“We really thought at San Francisco Ballet, if we can bring back a relaxed dress rehearsal, that's great. But if we could bring, for the first time in San Francisco Ballet's 90 years, a sensory-friendly performance, Nutcracker would be the right one to choose,” said Jasmine Yep Huynh, associate director of education at SF Ballet.
The Dec. 21 performance will allow the use of fidget objects and noise-reducing headphones. There will be quiet zones on every level of the auditorium so audience members can take a break or watch a livestream without having to leave the theater completely. Ambassadors will be posted throughout the building to offer assistance, and the lobby will host activities and tactile sensory tables where attendees can experience the props, costumes and pointe shoes of the show. SF Ballet will also distribute “social story” guides in advance and on-site, to help neurodiverse audiences and their caretakers navigate the theater and prepare for surprising moments in the show.
During the pivotal battle between the Nutcracker Prince and Mouse King, the famous cannon won’t go boom, but aside from a few technical modifications, the performance will largely remain the same.
“We really hope that it becomes a fun and inclusive judgment-free environment, where audience members can really enjoy the holiday magic of The Nutcracker,” Huynh said, adding that the show is also great for small children and first-time Nutcracker attendees as well. “We want audience members to leave feeling that the performing arts [are] for them.”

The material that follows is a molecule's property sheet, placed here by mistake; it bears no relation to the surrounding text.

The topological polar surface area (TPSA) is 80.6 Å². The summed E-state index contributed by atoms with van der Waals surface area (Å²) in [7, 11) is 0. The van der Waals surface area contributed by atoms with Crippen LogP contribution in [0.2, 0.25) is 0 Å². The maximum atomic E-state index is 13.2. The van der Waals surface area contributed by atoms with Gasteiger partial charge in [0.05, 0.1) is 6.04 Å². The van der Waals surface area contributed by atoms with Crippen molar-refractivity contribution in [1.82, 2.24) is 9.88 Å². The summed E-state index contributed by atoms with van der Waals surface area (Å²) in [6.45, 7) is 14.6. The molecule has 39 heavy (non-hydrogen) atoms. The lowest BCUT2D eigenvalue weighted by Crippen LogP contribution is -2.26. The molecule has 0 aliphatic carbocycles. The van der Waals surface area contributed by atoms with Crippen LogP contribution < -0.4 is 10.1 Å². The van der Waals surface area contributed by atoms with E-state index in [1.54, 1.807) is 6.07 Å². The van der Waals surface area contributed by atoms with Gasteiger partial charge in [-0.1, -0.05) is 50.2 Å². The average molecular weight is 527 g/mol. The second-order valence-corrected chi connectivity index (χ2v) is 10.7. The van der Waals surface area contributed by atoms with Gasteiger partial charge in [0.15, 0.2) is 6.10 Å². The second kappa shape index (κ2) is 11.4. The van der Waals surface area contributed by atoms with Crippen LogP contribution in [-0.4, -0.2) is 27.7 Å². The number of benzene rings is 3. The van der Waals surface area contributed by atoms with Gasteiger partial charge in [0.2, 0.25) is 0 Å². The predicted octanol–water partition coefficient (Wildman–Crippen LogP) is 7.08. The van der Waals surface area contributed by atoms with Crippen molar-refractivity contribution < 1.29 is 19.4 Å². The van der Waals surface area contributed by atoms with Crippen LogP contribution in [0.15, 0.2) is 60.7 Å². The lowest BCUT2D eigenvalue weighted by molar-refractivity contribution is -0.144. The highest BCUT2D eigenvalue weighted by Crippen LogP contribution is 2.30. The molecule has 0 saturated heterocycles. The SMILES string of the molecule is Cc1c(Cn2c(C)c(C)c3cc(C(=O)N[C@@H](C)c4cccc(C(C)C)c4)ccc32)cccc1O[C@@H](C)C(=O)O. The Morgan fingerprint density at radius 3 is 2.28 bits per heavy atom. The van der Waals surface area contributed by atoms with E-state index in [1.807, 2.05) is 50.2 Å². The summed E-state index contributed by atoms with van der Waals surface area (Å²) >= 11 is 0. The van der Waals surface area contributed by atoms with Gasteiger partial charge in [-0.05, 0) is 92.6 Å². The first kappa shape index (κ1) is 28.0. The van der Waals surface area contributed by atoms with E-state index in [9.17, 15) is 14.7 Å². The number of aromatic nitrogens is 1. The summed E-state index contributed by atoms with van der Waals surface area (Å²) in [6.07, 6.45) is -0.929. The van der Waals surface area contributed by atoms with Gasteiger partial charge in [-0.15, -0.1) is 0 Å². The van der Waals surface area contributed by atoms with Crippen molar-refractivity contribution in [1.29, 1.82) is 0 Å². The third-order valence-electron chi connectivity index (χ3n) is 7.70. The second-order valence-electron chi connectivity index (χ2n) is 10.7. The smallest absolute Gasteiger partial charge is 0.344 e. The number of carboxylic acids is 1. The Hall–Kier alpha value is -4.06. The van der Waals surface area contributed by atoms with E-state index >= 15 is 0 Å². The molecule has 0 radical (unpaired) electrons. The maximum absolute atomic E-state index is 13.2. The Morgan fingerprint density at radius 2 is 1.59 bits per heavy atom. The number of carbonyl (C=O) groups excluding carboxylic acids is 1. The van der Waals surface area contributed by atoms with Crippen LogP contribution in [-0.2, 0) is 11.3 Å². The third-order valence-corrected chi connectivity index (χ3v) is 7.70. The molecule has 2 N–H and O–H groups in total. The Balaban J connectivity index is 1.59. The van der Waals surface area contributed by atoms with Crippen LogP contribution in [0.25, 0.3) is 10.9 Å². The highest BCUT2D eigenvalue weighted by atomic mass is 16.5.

For the Dec. 15 preview of its own production of Nutcracker, San Jose’s New Ballet won’t alter any technical elements of light or sound. But instead of packing the 1,100-seat theater, the dance company opens the venue up to a few hundred people with no assigned seating, so that audience members can feel comfortable moving around and vocalizing in a less-crowded environment.
“It's a place where they can really enjoy the show with their families and on their own terms,” said Dalia Rawson, New Ballet’s artistic and executive director.
New Ballet has also used its Nutcracker to collaborate with dance groups that specialize in providing dance training and performance opportunities to people with developmental disabilities since 2016. This year, New Ballet’s last 2022 Nutcracker performance on Dec. 18 will feature an opening act by the “all abilities” dance group Latizmo Hip Hop Productions, which helps people with developmental disabilities express themselves.